Right, so, had a fight just over a month ago. I keep meaning to write about it, after all even though I don’t blog anywhere as much as I used to, it’s still quite a major thing to do.
Had a meeting with my boss on the 22nd of July and when I got back home I checked my usual forums and social networking sites. There was a request for someone to take a fight at 86 kg on a Thai boxing show in Leeds on the 31st of July. I asked my instructor if I could do it, albeit at 88 kg because of the short notice. On the Thursday morning I got it confirmed and had just over a week to prepare. A few sessions of tough training later and it was time. I’d actually fought my opponent before at an interclub so I remembered he was at least 6’6″ and as tough to fight as most Polish people I know are. My fight was the last of the day which meant I was waiting around for ages and already there was little chance of having a beer afterwards and certainly no chance of having one before. It was C class Thai boxing rules with shinpads, so full contact over 3 x 2 minute rounds. Being proper Thai rules meant I got to wear the traditional robe, mongkol and flower garland:
We could also do the traditional fighter’s dance called the Ram Muay but because I hadn’t done one before it was best not to try to do one badly but just do a simplified version where you bow in each corner in a procedure called sealing the ring:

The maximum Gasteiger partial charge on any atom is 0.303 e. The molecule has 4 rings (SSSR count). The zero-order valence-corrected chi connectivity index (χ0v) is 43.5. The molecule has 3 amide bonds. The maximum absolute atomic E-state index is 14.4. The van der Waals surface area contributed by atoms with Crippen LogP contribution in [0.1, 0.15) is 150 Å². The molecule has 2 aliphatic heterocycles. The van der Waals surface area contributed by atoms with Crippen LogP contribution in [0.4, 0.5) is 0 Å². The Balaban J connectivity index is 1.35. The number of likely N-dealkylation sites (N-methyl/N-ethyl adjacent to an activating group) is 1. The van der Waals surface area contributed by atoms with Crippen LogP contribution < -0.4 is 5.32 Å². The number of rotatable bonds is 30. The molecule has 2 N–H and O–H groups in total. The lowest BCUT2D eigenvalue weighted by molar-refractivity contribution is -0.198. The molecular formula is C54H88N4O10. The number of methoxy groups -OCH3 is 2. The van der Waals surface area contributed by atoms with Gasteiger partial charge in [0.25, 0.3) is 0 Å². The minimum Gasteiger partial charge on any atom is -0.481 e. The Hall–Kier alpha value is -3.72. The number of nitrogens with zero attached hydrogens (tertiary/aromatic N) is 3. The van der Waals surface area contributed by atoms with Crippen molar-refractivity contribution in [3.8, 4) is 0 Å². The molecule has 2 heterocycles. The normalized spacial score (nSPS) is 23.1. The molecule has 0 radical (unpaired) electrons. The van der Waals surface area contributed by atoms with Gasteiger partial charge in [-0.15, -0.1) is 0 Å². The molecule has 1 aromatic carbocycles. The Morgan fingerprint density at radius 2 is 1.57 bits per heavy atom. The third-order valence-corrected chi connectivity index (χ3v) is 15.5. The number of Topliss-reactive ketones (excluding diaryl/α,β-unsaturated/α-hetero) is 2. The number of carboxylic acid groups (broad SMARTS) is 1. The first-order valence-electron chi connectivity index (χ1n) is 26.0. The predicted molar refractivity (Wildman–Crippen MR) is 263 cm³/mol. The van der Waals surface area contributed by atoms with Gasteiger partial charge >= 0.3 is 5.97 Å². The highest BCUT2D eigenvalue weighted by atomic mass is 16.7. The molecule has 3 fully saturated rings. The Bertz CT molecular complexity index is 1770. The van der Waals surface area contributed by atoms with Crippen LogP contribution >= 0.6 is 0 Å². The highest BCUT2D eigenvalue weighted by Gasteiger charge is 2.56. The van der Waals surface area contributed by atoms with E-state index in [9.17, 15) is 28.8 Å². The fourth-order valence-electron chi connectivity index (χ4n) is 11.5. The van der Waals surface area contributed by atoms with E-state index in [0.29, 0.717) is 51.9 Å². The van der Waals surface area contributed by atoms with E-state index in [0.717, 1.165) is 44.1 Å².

There was a bit of a height difference between me and my opponent. The camera wasn’t tilted for this shot:
As far as the fight went, I decided to start by coming out aggressively with a punch and kick, only to fall over. A few seconds in I got kicked in the face which raised a lump on my cheek. I said “ow” and could see it but thought it was just a bit of vaseline that had slipped. The ref asked if I was OK, which I was more or less and carried on fighting. I managed to get some good techniques in and threw him to the ground a couple of times. I also managed to use the BJJ/MMA technique known as underhooks when we were clinching which shut down the distance between us and meant I was in control. After 2 minutes the bell went and I went back to my corner for the usual rest and advice. The ref had a look at me and called the ringside nurse over to have a look at my face injury because he wasn’t happy with it:
She decided I couldn’t continue and told me to go to hospital because it might be fractured, so I lost by medical stoppage. I was still smiling afterwards though:
In the back room I got changed and had to tell people to stop prodding my facing and speculating what it might be. Downright irritating and for obvious reasons I wanted to get it checked out properly.